Tank Talks Sox: Two of Boston's divisional foes are way better than expected

Sox floor hasn't lowered much, but rivals' ceiling has risen

David Tanklefsky
May 12, 2017 - 3:38 pm

One-fifth of the way through the 2017 baseball season, it's been an inauspicious start for the Boston Red Sox. 

Though the club hasn't been below .500 all year, they've been stuck in first gear, just a few games above it. David Price still hasn't thrown a pitch. Steven Wright is done for the year. Coming off his Cy Young season, Rick Porcello has gone back to looking like Rick Porcello. In April, Boston opened the post-Big Papi era by hitting the fewest home runs in a month in nearly 20 years. Newly-minted ace Chris Sale (1.19 April ERA) finished the month with as many wins as Wright (8.25). The third base position has still been an offensive black hole.

Yet Boston hasn't been nearly as bad as some talk radio dodos would like you to believe. The power numbers are improving. Ten games into May they've already matched their home run total from April and they're slugging more than 120 points higher. The bullpen has posted the fourth best ERA and wOBA (weighted on base percentage) in the game. As a pitching staff, despite the injuries and back-of-the-rotation struggles, they're fifth in strikeout percentage and sixth in ERA even with a pretty high .299 batting average on balls in play by opposing hitters.

Boston is currently on pace to win about 86 games, four less than expected based on preseason projections. Not awesome, but hardly a swan dive. Here's the catch: the Red Sox floor isn't lowering dramatically, but the ceiling for their divisional rivals is rising astronomically.

According to Fangraphs postseason projections, there are currently four teams whose odds of making the playoffs have improved by at least 25% since the beginning of the year. Two of those four teams play in the A.L. East. 

While many of the Red Sox regulars (Hanley Ramirez, Jackie Bradley Jr., Dustin Pedroia, Sandy Leon) have slightly underperformed compared to last year, almost all of the Yankees youngsters have significantly overperformed. New York has the best run differential in baseball at a whopping +55, and that's with last year's rookie of the year runner-up Gary Sanchez missing two-thirds of their games due to injury. Six-seven, 280 pound slugger Aaron Judge is a minotaur. Outfielder Aaron Hicks is having a breakout year and Jacoby Ellsbury is having a bounceback one.

The Yankees pitching staff is third in the league in ERA and second in FIP (fielding independent pitching). The back of the bullpen is one of the strongest in baseball. This is a team thats young players are jelling earlier than expected and at a time when its veterans are having a resurgence. Sox fans don't want to hear this but the Bronx Bombers's bright future is arriving ahead of schedule.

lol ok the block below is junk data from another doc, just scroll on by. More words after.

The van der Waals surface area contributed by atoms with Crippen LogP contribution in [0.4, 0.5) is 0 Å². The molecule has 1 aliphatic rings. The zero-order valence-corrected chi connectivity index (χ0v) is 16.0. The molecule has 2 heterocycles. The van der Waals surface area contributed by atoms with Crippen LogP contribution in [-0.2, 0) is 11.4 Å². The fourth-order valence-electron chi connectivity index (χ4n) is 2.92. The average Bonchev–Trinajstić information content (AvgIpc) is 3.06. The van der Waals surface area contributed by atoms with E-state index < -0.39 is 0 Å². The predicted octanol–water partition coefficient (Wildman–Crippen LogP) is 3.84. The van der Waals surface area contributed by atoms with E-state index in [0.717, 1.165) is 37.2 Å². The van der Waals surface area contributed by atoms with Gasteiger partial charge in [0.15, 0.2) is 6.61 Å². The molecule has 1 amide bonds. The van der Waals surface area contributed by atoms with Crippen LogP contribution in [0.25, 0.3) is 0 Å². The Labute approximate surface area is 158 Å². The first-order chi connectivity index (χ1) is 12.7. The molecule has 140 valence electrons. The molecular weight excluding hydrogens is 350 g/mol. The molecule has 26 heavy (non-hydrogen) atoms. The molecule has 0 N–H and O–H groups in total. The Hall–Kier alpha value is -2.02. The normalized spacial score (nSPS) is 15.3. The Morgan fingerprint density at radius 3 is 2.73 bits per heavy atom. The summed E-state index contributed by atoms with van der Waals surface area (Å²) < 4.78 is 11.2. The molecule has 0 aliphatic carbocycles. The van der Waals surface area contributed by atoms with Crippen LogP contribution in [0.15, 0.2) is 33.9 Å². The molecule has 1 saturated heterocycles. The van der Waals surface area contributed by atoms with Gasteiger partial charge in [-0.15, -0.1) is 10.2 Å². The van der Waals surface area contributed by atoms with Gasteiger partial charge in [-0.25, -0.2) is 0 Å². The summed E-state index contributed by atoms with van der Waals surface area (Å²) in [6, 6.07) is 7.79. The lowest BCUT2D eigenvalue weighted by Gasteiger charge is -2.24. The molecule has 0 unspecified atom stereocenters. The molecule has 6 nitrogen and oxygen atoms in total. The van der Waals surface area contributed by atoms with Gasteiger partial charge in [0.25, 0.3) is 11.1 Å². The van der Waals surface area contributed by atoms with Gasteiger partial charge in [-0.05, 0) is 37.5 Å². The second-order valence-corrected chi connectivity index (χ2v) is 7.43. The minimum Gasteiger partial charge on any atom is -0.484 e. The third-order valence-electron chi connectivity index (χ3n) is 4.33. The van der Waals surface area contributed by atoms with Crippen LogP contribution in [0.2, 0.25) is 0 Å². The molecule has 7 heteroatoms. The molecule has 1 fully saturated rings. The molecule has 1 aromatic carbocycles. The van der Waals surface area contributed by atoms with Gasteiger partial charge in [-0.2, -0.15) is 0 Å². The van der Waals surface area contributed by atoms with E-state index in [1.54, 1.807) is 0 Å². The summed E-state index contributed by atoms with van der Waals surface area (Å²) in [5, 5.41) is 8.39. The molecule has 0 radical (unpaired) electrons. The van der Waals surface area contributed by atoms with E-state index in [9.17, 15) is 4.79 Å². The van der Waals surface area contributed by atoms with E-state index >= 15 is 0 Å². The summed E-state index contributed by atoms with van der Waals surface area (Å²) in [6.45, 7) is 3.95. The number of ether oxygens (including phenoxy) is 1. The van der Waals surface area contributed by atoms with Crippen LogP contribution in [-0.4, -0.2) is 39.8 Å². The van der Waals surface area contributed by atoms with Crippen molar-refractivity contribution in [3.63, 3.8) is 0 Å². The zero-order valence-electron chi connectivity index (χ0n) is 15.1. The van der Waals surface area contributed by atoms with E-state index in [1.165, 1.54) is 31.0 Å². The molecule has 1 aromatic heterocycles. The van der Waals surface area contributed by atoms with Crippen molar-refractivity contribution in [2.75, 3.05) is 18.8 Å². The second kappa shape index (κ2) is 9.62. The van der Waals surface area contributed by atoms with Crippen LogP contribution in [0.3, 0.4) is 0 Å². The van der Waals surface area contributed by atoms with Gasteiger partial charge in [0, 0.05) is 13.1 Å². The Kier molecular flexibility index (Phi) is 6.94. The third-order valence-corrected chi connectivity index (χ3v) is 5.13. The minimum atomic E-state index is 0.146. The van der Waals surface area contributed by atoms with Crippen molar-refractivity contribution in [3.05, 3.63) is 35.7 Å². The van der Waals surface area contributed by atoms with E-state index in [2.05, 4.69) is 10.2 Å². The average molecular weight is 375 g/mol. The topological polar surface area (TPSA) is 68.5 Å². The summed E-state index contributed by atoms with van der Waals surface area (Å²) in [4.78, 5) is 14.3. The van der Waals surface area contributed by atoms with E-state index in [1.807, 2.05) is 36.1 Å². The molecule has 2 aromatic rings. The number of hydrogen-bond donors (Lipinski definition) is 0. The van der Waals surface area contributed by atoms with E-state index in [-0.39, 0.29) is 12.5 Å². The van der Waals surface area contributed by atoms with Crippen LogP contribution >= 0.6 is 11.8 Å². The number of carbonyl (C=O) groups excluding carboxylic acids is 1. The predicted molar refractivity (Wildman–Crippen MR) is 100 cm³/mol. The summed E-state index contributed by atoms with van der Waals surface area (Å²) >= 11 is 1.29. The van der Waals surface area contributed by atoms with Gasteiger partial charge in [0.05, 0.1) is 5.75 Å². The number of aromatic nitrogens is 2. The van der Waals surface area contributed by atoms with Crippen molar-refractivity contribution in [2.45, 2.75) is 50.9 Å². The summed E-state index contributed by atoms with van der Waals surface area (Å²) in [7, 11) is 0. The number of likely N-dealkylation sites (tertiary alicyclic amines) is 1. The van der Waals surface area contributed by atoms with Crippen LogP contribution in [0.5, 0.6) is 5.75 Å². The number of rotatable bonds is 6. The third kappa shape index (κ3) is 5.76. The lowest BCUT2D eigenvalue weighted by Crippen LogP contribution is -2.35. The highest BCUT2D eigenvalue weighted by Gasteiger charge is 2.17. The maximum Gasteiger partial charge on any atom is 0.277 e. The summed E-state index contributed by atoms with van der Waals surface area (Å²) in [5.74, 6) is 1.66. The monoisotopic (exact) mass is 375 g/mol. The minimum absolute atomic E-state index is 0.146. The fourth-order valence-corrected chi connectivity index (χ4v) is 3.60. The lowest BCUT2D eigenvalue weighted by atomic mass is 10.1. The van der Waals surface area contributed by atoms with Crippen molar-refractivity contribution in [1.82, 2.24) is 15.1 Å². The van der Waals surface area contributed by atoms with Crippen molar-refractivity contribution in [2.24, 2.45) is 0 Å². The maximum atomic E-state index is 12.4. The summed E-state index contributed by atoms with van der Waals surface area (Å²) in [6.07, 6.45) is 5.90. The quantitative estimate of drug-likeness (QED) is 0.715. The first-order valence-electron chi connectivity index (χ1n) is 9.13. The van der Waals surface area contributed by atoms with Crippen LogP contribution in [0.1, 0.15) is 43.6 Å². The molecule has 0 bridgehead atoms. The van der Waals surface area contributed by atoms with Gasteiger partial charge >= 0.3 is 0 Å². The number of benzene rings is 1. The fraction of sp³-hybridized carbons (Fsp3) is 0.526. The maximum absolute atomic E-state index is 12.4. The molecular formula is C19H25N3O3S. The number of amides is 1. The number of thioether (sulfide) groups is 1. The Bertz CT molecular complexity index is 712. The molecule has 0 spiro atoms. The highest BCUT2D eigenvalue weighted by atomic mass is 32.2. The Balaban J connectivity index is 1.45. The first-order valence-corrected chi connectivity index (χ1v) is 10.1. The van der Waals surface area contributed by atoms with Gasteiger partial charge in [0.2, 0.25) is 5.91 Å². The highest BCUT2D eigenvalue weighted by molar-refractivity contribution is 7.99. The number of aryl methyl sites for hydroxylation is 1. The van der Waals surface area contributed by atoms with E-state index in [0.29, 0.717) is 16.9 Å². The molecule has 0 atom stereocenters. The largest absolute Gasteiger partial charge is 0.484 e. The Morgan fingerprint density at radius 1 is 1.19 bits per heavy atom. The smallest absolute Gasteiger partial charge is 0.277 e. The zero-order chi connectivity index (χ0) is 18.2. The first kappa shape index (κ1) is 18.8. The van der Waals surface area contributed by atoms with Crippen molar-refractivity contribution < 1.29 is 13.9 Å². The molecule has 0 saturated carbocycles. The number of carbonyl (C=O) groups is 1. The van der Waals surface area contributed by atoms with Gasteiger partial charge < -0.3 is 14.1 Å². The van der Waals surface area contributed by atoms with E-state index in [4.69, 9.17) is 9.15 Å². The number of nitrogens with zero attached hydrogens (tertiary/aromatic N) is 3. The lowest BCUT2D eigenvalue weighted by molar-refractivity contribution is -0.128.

Then there's the feisty Orioles. Baltimore may not be quite as good as their 22-11 record looks, but they're a lot better than many thought they'd be. Young outfielder Trey Mancini has provided lots of pop, replacing some of the power that Mark Trumbo seems to have lost from last year and Jonathan Schoop is the top slugging second baseman in the league.

Of the two divisional rivals, Baltimore seems less likely to keep up the pace. After finishing last year first in baseball in home runs and third in slugging percentage, Baltimore has moved back to the middle of the pack in both categories. They have the eighth highest strikeout rate and the fifth lowest walk rate in baseball. In an era where home runs are becoming more and more responsible for team's run production, a high K-rate plus a low walk and home run rate isn't a great mix. They've been the third luckiest team in baseball when it comes to cluster luck (a formula that tracks how often a team gets hits in clusters). They're also going to be without Zach Britton, the best closer in the game last year, for at least a few months.

At the start of the year, the Yankees were given just a 14% chance to make the playoffs. That number has now jumped all the way up to 61%, the largest increase of any team in baseball. The Orioles started at 17.6% and are now at 44.4%. 

Fangraphs projection still gives Boston the best chance of winning the division, but the Sox's competition for that crown has certainly stiffened up. In the preseason, Fangraphs predicted the five A.L. East teams would combine for 416 wins. They've now added 15 wins to that projection.

What Boston thought was going to be needed for a division title might not end up being close to good enough.

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